Fundamental Forecast for Euro: Neutral
- Forex seasonality over the past 20 years favors a stronger EURUSD in March.
- Have a bullish (or bearish) bias on the Euro, but don’t know which pair to use? Use a Euro currency basket.
It was a week for the Euro to digest its recent gains after the European Central Bank rate decision on March 6, and the Euro’s performance by Friday reflected a neutral yet volatile resolution to the past five days. Amid a rather absent economic calendar, the most significant event to dislodge the Euro from its resiliency was a batch of commentary from ECB President Mario Draghi on Thursday.
The concern President Draghi expressed was that the Euro was becoming, in plain language, too strong, and its impact was reverberating in several ways. Competitiveness in the region – mainly the periphery nations – was suffering as a result of the recently elevated exchange rate. We’ve previously expressed that this is a shallow argument in light of recent growth data.
In support of the ‘stronger Euro reflects confidence in the region’ argument, consider that on an equal-weighted basis versus the Australian Dollar, the British Pound, the Japanese Yen, and the US Dollar, the Euro gained +1.12% in the 3Q when GDP was -0.3% y/y; growth accelerated in the 4Q to +0.5% y/y when the Euro basket gained +4.01%. It’s difficult for anyone to suggest that the Euro represents a constraint to growth from this perspective; the higher Euro is a result of capital returning to the region.
The Euro-Zone Current Account (BOP) surplus expanded to €33.2B in December, its largest surplus ever, up from €27.2B in November. This is notable because the Current Account reflects all transactions (ex financial) including trade in goods, services, income and current transfers between a country’s/region’s residents and non-residents. The higher Current Account thus reflects capital flows coming into the Euro-Zone, and not out of it; this is a natural upside pressure supporting the Euro.
While the Current Account surplus reflects a low level of imports and only modest export growth, the weak Euro-Zone consumer is evidently afflicted and not the cause of the Euro’s resiliency. The fact that President Draghi said that the argument was evidently focused on inflation being “too low” rather than “too high” isn’t surprising: we’ve heard comments about low inflation and how it’s been a concern for months. The volatile components of the Consumer Price Index (food, alcohol, tobacco, and energy) that tend to eat into disposable income are a net-negative weight: the headline CPI is +0.8% y/y; the Core CPI is +1.0% y/y.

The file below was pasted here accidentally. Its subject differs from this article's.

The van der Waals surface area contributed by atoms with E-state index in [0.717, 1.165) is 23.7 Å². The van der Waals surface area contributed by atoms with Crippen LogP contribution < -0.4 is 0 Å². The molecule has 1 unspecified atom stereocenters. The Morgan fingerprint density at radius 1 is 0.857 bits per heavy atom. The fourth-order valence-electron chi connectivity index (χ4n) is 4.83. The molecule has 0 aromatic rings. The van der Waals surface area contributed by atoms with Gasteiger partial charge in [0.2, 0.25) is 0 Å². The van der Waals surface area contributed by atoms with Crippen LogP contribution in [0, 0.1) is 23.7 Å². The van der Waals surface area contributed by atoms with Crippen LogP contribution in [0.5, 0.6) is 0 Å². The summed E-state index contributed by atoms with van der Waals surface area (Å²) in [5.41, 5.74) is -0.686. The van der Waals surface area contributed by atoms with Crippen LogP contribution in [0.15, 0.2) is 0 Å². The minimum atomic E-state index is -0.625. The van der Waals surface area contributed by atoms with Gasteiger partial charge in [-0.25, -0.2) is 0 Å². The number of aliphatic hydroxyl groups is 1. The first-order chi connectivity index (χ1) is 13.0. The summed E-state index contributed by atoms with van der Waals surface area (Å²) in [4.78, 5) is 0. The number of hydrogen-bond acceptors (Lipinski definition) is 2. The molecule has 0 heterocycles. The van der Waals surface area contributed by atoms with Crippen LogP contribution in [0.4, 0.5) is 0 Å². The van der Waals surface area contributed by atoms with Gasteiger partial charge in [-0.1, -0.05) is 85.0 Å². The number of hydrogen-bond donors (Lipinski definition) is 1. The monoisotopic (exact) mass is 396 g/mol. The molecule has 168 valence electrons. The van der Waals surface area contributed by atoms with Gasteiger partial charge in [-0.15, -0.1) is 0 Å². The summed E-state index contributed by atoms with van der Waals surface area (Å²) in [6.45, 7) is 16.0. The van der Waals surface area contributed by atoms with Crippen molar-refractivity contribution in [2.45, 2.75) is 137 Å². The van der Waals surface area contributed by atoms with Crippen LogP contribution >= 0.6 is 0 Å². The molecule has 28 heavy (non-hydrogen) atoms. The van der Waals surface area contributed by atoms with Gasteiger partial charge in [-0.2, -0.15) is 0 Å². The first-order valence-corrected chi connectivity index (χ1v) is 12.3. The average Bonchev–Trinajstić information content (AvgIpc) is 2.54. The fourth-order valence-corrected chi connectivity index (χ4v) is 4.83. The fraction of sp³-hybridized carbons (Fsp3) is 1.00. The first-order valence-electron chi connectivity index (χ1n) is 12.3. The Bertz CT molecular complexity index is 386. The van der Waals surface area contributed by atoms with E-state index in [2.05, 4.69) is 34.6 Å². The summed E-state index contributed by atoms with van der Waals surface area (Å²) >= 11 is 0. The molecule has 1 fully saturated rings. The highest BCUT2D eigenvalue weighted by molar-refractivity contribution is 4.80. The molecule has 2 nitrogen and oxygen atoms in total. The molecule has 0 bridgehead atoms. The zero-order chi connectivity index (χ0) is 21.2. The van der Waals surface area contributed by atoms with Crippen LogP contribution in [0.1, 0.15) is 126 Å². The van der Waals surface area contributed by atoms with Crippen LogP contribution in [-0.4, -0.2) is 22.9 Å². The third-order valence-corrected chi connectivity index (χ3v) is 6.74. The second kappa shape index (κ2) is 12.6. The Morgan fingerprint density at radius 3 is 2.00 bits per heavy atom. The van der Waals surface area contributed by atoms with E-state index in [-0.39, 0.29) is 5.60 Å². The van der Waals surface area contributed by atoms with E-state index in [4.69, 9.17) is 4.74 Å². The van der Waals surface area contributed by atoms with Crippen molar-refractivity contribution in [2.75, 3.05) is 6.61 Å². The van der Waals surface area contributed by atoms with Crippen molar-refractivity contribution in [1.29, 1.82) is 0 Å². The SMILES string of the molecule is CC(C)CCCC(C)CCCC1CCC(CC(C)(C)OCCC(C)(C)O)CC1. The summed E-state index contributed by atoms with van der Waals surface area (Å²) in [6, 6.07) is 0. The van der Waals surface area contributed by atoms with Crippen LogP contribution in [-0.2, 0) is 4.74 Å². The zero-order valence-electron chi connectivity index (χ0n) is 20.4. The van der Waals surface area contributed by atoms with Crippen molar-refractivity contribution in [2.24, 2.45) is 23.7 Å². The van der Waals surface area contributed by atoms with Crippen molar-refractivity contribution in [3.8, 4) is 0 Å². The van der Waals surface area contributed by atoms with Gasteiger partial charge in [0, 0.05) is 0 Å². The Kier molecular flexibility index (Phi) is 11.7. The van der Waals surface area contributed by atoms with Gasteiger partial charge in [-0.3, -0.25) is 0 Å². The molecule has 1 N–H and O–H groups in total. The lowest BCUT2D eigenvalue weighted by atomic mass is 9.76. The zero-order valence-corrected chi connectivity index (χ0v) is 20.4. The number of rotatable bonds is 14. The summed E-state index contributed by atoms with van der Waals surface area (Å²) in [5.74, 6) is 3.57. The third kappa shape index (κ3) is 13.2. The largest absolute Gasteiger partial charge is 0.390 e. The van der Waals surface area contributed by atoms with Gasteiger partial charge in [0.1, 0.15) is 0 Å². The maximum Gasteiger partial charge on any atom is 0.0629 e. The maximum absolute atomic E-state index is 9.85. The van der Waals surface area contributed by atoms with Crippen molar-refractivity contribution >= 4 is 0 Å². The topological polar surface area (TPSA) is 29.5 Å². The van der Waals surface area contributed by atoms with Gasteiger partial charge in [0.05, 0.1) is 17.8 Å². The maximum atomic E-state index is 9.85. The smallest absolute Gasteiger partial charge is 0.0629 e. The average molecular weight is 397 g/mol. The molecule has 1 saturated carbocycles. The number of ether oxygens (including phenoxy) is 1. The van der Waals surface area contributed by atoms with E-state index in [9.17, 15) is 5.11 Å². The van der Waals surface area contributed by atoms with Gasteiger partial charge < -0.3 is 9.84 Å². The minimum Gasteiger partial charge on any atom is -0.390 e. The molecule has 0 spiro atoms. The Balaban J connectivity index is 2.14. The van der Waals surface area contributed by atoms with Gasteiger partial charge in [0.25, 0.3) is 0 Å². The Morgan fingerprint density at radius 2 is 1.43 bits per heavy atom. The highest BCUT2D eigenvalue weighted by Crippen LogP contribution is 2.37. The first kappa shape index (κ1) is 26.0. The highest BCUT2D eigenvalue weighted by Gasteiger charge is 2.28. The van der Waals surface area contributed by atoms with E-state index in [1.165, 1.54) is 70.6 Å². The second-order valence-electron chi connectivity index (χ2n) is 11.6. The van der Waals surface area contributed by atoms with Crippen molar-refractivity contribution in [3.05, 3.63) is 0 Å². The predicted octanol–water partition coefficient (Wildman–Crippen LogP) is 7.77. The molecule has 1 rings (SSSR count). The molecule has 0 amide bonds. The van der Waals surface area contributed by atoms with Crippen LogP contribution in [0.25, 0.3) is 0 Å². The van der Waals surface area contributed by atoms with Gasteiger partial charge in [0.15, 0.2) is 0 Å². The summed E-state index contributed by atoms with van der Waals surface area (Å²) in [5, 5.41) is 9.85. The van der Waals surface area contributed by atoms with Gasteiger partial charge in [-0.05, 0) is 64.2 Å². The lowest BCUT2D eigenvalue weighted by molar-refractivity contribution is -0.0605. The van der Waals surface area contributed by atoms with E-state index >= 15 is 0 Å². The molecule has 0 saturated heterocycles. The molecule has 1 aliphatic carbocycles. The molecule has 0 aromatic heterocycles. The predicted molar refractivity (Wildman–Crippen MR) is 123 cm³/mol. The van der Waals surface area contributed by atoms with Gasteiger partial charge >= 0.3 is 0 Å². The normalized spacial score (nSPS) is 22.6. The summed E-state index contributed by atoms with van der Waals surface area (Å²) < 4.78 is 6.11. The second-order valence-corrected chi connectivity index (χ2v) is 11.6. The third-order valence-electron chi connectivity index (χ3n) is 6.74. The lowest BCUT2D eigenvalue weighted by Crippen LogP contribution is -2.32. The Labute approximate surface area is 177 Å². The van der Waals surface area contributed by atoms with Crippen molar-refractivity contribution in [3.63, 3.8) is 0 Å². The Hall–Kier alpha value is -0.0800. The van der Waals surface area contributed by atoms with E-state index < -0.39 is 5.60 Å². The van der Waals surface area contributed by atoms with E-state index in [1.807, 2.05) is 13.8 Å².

The higher Euro is helping keep the non-Core costs constrained which helps fiscal policymakers; but considering that consumption overall remains low in a tepid jobs environment, inflation for the sake of inflation (reflected by the non-Core inputs) could do more harm than good: in an era of deleveraging, consumers will be forced to forego spending elsewhere if non-Core inputs rise, weighing further on growth.
For now, President Draghi’s warning is just that: a warning. We’ve previously demonstrated that the bar is high for the ECB to entertain non-standard easing measures, and if the “line in the sand” for the EURUSD exchange rate was $1.4000 before it was considered “too strong,” then the ECB wouldn’t start trying to knock back the EURUSD now – that would have occurred closer to $1.3500 to try and prevent a test of $1.4000 altogether.
Instead, we think that this commentary from President Draghi is merely the first warning, meaning the threshold for action is higher ($1.4500?). Barring a return of crisis conditions, the most palatable outcome for the ECB at present time is a BoE-styled Funding for Lending Scheme (FLS) targeted at boosting credit growth to small- and medium-sized enterprises (SMEs). –CV
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